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AnteralAcademy its here! In this new chapter we go to talk about rockets for make a tribute to the ending of #WorldSpaceWeek2023. We want to trasmite more information about this technology, a piece of the history it has and so we show you a part of what Anteral contributes to this sector.




Rockets are vehicles designed to travel outside of Earth’s atmosphere and into space. They can transport rovers, satellites, supplies, astronauts and more. The Payload is that the rocket carries into space.

They do not have air intakes and bring their own oxidants, substances that play the role of oxygen in burning fuel.

Thanks to this technology we have one of the most mythical phrases in the history: “One small step for man, one giant leap for mankind.” Neil Armstrong, 1969, Apolo 11.




In the 17th century, scientists began studying rockets. Isaac Newton was one of them, and he tried to explain how they worked with his famous laws of motion. Entering the 20th century, another scientist who carried out similar experiments was the American Robert Goddard, known as “the father of modern rockets.“

Before all this, rockets were produced and developed to be ballistic missiles. The first rocket to officially reach space was the V-2, produced in Germany in 1944. But after World War II, V-2 production fell into the hands of the United States, the Soviet Union, and the United Kingdom.

Over the next few decades, what began as a nuclear arms race became a space race. Some important dates:

Sputnik Mission: launched a Soviet satellite on October 4,1957.

Jupiter-C rocket (USA): transports its Explorer 1 satellite into space on February 01, 1958.

Vostok-K rocket: Yuri Gagarin became the first human being to go into space, on April 12, 1961.

Saturn V rocket: NASA reached the Moon. It had six lunar landing missions between 1969 and 1972.

– Apollo11 ​​Mission: Neil Armstrong stepped on the Moon on July 21, 1969


  • ARIANE 5: earned such a reputation for reliability that NASA trusted it to launch the $10 billion James Webb Space Telescope in late 2021. The rocket’s penultimate launch was in April 2023, launching the European Space Agency’s (ESA) ‘Juice’ spacecraft on its path to find out whether Jupiter’s icy moons can harbor extraterrestrial life. The rocket could carry a much larger payload than its Ariane 4 predecessor, giving Europe a competitive advantage and allowing the continent to establish itself in the communications satellite market.
  • DELTA: The Delta family of rockets (built by the Boeing company) has been in service since August 1960 when the Delta I was launched. In 1989, the new Delta rocket model was launched, the Delta II, designed to launch the satellites that would make up the GPS system. The United States required larger launchers for its spy satellites, so in 1998 the Delta III was created and in 2001 the Delta IV.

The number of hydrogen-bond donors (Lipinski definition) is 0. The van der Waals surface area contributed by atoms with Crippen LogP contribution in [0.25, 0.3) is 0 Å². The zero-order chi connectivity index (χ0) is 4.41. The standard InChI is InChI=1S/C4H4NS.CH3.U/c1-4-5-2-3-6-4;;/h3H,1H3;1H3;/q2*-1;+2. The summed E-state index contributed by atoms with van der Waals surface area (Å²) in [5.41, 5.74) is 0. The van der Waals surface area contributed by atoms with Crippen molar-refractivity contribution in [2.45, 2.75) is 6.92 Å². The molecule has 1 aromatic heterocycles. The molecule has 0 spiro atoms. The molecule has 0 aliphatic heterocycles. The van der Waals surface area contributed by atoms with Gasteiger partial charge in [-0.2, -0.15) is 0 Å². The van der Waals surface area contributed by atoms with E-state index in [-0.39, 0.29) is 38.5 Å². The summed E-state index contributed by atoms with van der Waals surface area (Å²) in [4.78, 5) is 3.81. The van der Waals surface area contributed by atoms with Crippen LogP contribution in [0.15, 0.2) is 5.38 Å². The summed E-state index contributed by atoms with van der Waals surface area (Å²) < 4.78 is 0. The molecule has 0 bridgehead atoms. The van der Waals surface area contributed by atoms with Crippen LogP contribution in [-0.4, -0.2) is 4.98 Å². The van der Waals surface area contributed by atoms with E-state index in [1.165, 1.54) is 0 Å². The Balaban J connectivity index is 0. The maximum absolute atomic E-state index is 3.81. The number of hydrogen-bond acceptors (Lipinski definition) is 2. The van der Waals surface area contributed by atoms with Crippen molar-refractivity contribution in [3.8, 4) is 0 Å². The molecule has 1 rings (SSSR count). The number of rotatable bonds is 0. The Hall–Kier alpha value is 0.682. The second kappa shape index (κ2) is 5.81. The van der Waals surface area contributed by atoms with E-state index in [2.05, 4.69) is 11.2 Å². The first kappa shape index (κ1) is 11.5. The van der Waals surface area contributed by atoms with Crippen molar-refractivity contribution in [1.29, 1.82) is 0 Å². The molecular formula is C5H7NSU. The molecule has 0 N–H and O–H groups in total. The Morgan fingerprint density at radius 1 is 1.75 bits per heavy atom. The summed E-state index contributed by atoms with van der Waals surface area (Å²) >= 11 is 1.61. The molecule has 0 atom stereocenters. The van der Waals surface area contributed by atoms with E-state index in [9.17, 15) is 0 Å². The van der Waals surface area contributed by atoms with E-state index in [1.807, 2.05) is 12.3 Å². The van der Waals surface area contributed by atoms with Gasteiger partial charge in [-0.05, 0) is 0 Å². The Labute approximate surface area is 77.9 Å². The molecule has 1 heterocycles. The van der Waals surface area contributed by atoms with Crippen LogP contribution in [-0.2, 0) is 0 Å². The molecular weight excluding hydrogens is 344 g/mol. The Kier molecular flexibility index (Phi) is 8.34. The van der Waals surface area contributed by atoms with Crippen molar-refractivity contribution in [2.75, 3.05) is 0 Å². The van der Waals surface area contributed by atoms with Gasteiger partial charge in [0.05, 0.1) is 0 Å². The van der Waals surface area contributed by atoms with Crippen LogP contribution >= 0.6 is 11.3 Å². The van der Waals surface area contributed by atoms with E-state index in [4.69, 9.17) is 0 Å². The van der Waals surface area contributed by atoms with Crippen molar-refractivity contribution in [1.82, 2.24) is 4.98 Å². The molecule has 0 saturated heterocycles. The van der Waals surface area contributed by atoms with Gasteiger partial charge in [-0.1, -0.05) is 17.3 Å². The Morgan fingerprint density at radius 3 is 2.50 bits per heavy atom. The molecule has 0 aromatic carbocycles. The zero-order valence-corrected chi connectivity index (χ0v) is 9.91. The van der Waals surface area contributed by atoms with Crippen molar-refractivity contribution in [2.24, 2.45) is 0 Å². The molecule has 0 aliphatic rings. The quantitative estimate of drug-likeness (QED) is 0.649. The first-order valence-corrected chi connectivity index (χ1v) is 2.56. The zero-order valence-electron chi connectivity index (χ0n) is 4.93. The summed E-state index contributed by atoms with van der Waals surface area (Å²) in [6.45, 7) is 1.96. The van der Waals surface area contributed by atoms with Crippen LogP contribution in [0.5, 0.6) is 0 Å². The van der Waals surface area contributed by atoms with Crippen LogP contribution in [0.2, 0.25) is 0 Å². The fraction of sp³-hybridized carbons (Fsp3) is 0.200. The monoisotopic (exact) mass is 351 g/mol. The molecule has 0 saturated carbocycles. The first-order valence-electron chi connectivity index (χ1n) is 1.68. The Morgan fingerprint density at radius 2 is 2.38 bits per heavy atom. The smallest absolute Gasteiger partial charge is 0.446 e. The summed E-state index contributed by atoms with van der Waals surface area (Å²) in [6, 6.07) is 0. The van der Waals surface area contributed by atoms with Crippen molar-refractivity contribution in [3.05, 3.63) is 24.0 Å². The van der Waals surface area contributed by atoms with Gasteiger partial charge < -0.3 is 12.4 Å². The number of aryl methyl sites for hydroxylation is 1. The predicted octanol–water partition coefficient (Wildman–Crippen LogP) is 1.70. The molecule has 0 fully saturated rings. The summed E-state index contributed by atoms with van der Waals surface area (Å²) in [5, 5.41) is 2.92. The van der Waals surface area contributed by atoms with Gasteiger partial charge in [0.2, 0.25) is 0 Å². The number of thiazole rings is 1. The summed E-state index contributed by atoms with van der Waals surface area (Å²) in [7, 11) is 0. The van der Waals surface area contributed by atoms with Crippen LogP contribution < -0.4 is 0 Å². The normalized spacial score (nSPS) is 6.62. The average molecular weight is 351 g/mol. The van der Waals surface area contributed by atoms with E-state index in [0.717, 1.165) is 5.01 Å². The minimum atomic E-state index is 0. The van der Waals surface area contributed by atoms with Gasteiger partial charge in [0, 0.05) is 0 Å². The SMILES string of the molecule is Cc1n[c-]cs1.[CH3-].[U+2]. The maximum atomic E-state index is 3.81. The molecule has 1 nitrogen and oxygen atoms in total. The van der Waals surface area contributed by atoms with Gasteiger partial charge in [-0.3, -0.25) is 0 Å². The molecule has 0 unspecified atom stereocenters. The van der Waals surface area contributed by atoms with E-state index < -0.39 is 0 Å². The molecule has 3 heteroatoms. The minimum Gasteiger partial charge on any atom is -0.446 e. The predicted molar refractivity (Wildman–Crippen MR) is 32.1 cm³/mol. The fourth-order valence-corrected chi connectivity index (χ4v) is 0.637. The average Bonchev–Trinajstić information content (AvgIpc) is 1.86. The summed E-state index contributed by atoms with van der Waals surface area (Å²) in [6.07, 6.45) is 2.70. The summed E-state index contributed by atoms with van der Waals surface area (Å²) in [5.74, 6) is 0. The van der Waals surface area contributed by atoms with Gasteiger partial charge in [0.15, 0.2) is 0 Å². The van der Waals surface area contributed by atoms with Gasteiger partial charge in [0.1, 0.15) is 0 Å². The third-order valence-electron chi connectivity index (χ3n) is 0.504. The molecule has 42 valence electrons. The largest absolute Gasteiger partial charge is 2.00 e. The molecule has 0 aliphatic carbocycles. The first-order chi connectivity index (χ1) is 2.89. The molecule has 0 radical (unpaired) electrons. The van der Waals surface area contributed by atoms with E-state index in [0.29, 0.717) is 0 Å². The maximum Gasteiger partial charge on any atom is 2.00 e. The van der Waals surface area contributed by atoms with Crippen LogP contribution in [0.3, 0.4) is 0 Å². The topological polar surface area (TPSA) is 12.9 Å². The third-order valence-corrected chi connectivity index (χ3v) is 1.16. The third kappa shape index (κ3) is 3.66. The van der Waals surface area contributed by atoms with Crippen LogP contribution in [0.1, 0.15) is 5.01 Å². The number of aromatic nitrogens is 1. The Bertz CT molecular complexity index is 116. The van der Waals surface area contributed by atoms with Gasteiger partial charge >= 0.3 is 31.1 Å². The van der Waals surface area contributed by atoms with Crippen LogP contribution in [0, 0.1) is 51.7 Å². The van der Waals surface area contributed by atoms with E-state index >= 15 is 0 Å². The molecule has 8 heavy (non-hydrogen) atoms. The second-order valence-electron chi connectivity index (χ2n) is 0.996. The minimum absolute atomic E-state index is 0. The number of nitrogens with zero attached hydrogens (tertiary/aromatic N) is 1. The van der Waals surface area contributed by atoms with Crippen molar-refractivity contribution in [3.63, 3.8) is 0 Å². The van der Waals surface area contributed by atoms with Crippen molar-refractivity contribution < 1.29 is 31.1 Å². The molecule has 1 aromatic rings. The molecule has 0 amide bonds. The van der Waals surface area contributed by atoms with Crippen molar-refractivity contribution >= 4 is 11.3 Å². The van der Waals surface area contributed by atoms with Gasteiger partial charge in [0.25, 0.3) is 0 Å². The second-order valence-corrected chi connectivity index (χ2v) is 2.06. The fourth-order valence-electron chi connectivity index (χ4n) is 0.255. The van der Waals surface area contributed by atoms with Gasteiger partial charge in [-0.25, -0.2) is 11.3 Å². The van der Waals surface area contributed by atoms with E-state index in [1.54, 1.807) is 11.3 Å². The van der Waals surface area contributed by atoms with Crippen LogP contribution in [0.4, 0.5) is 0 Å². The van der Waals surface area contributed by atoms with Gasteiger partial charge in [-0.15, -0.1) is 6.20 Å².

• SPACE SHUTTLE: It carried out different missions between 1981 and 2011. The last shuttle to fly was Atlantis, which orbited the Earth 4,848 times over 33 missions and traveled more than 202 million kilometers and spent 307 days in space. It helped build and populate the International Space Station, transporting the U.S. laboratory module and several sections of the integrated truss structure, and more than 2,500 kilograms of spare parts.

Ariane rocket

Delta rocket

Space Shuttle


  • PLD SPACE: MIURA 1: Is a suborbital launch vehicle, privately developed in Europe. It is the first space system that is completely designed by PLD Space to carry payloads into space and return them safely. Its objective is to promote scientific research and technology development in microgravity conditions. The next step is the “MIURA 5”: it is a reusable private orbital launcher. Transporting small satellites, from Cubsats to class 1 payloads (450 kg).
  • SPACE X: FALCON 9: Is a reusable, two-stage rocket designed and manufactured by SpaceX for the reliable and safe transportation of people and payloads into Earth orbit and beyond. Falcon 9 is the world’s first orbital class reusable rocket. Reusability allows SpaceX to refly the most expensive parts of the rocket. In its recent launches it has transported 72 satellites from private companies.

Miura1 - Alex R. Fischer

Space X - Falcon 9


Andrerw Parsonson - European Spaceflight



We have developed for Miura1 mission substrate-based single-layer antennas that, due to their lightweight, conformability, low profile, extreme temperature tolerances and large coverage areas, are ideal for space applications, especially for launchers.

Each model has been specially designed for different applications. All designs are frequency-scalable within their operation bands.

S-band antenna: oriented to TT&C, operating both in transmission for telemetry and in reception for telecommand.

L-band antenna: designed for navigation systems (GNSS).

C-band and UHF-band antennas: ideal for ground safety issues, in particular for Flight Termination Systems (FTS).

ANTERAL - Piezas Miura 1

Anteral in EuCAP 2023